Final considerations. Making our Sways on a weekly basis works for us for the reasons explained above. Overall, creating a weekly Sway can be very time-consuming so this is why I think that it is extremely important to use it in as many different ways as possible. The amount of effort invested into creating each Sway needs to strategically work in several different ways to make it worth it. However, as we all know, every school is its own micro-cosmos so what works for us may not necessarily be possible for another librarian. Sway is just a brilliant new tool in the Librarian’s arsenal to reach our school community in a different way.

 

Phil’s amazing offer!

As you may know, Phil Bradley retired at the beginning of this year, but fortunately it’s still possible to make use of his expertise. He has produced two courses in video format aimed at information professionals, Apps for Librarians and Advanced Internet Searching. Each course consists of 40 or more videos covering different aspects of the appropriate subject. The apps course covers subject areas such as browsers, guiding tools, making videos, multimedia tools, news apps, photography apps, presentation apps and so on. In fact, everything that you need in order to get the absolute most out of your smart phone or tablet, and versions of apps for both IOS and Android are included. The good news is that Phil has made this resource entirely free of charge for personal use. Simply visit his wiki at http://appsforlibrarians.pbworks.com/ and dig in!
The second video course on Advanced Internet Searching covers exactly that. There are a lot of videos on how to get the best out of Google, alternatives to Google, image search engines, multimedia searching, videos on specific search engines such as DuckDuckGo and Yandex. Phil also covers social media searching, multi search engines and much more. This collection is available for personal use for a one off fee of £20, and you will have complete access to the collection indefinitely. Phil is happy for you to use the videos in your own teaching sessions, and simply asks that you do not use them in any commercial form. If you want to know more, or wish to purchase the collection, email Phil at philipbradley@gmail.com for payment details.

Hay Levels – have you seen them yet?

The Hay Levels is a new YouTube channel, with 3-5 minute short films by leading academics and experts on various subjects to do with AL subjects.  They include Simon Singh talking about the Big Bang Theory, Marcus du Sautoy talking about Trigonometry and Logarithms, Richard Dawkins on Irreducible Complexity in religion and Simon Schama on the Weirdness of History.  Great as lesson starters to get pupils thinking – and free!

Using Minecraft in your schools

There has been a discussion recently on SLN (School Librarians Network).  If you don’t know about it, this is a Yahoo Group and a very valuable source of information – most of the information on Heart comes from this group.  However, the discussion was about how you could use the extremely popular programme/app Minecraft in schools.  Sarah Pavey from Box Hill School in Surrey – one of the most innovative school librarians I know – sent me details of a project that she does with Year 7 pupils.  She has created a video which she has uploaded to YouTube for us, and has also included her lesson planning sheet which you will find in the Files section to the right, entitled ‘Castles’.  Sarah decided to replace the building part of the lesson where Year 7 pupils brought castles they built at home with virtual reality instead using Minecraft to construct the castles.  Sarah told me:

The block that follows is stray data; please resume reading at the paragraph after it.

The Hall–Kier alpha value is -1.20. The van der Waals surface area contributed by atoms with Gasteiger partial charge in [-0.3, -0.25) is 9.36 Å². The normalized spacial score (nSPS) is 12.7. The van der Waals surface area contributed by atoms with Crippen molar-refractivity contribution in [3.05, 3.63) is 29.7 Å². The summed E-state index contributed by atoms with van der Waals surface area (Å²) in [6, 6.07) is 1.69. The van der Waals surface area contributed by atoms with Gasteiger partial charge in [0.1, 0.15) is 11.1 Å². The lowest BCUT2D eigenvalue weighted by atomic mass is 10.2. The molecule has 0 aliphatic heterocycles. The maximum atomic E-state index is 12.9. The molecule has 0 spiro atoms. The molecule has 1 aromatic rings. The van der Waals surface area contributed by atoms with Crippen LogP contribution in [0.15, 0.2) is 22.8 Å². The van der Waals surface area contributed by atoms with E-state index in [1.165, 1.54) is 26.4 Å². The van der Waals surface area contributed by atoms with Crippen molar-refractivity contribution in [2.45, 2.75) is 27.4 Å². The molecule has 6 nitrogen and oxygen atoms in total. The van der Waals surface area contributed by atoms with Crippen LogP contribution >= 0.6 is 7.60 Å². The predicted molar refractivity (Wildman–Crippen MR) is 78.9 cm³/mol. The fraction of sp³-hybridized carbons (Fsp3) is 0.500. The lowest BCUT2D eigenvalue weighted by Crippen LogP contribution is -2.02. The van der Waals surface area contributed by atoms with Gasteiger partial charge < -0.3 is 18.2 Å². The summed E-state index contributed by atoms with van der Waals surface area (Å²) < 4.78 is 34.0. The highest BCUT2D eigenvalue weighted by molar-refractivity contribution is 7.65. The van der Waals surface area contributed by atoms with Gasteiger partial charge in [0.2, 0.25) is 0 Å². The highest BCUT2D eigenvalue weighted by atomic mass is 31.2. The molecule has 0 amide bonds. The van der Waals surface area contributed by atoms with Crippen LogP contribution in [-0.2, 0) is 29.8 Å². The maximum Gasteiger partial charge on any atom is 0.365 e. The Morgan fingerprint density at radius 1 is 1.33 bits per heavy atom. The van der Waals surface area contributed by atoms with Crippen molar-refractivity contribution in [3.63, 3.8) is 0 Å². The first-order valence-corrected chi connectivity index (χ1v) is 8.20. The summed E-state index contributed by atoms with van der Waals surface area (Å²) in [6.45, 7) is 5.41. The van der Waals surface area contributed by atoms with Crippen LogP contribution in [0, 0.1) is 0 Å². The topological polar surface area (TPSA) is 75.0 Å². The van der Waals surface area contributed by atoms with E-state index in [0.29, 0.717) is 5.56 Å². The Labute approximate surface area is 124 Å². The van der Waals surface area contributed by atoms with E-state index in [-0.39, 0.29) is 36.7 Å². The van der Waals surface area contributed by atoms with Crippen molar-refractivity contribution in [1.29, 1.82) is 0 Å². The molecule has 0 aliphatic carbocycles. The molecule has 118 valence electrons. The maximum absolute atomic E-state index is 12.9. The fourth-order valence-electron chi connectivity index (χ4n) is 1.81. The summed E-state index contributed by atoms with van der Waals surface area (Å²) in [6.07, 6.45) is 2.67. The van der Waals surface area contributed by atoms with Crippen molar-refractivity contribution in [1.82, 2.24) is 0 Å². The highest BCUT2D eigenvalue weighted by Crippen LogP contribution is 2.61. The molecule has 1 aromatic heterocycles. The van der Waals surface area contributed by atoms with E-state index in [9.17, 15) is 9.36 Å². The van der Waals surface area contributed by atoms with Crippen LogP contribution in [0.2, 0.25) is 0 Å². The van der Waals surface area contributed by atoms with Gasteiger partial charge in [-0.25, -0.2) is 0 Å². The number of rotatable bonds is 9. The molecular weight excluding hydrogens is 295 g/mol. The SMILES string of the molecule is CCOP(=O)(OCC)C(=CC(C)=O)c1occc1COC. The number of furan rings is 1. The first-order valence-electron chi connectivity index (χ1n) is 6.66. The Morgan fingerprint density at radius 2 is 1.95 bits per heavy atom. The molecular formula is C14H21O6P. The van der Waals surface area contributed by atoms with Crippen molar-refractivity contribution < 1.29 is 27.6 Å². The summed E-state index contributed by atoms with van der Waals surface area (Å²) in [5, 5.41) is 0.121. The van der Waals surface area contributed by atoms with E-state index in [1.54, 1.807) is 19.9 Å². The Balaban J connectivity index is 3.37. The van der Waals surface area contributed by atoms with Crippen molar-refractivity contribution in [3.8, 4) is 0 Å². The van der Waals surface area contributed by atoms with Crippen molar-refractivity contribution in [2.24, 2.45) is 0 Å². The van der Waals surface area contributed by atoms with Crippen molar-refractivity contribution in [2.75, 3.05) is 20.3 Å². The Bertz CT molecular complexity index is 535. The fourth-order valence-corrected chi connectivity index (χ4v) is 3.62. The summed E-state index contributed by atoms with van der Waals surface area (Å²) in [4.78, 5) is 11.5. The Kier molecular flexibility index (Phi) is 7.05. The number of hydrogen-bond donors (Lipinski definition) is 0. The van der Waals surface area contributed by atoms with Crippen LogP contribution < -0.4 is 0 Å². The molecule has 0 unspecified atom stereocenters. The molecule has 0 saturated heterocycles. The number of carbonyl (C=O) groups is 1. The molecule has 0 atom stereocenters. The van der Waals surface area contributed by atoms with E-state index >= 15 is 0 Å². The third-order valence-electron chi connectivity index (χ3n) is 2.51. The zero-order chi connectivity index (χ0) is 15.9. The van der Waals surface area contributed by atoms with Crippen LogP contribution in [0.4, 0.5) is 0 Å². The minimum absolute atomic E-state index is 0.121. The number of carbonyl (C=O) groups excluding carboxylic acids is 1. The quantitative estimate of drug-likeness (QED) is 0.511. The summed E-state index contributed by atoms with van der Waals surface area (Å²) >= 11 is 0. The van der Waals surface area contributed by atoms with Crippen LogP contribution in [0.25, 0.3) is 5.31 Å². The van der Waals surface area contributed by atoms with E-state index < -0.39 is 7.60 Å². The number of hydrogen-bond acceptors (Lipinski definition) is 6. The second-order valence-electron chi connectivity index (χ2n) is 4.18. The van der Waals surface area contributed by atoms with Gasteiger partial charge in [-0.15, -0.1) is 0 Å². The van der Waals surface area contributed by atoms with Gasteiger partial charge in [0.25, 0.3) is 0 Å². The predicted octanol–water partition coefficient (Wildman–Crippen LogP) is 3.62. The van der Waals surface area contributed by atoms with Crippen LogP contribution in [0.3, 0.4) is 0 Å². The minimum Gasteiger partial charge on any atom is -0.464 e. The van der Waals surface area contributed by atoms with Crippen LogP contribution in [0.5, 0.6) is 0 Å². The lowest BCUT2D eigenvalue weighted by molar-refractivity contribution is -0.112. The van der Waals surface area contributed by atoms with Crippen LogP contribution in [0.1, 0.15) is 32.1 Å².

Year 7 do a module on concentric castle design. The subject teacher has already covered the basics in terms of history of design. We begin with a joint lesson between myself and the subject teacher in the classroom. We turn the class into architects for the queen/king (history teacher) and we explain that the ruler is on a generous but limited budget for their new castle and wants to make sure they get the latest features while at the same time it is safe and good value for money. We get them to brainstorm ideas collectively and then to argue why they should have that feature eg if they suggest having a portcullis I will ask them why on earth I want a gate with holes in it when I could have a solid one etc etc. Next we look at the books they might use for information so we give each pair of students in the class a couple of books and they have to explain to the rest of the class how they might use that book for research or why they might reject it. Then I show them a few websites on screen. Third part is that we tell them every good architect has a model to explain their ideas to a potential client but they can opt for a hi tech or lo tech option and there will be a prize for the top 3 in each category and then an overall winner. Each architect has to build their own. So lo-tech is models made of various materials including lego or cake (very yummy chocolate cake last year!!!) and the hi-tech include Minecraft. Basically with Minecraft they build the interior and exterior of the castle and then use something like Screencast-o-matic or their iPad to film it and add a commentary as they walk around it. We do research sessions in the library. Once all the entries are in I go back to the classrooms and award points for research, presentation etc and the class teacher does the history content.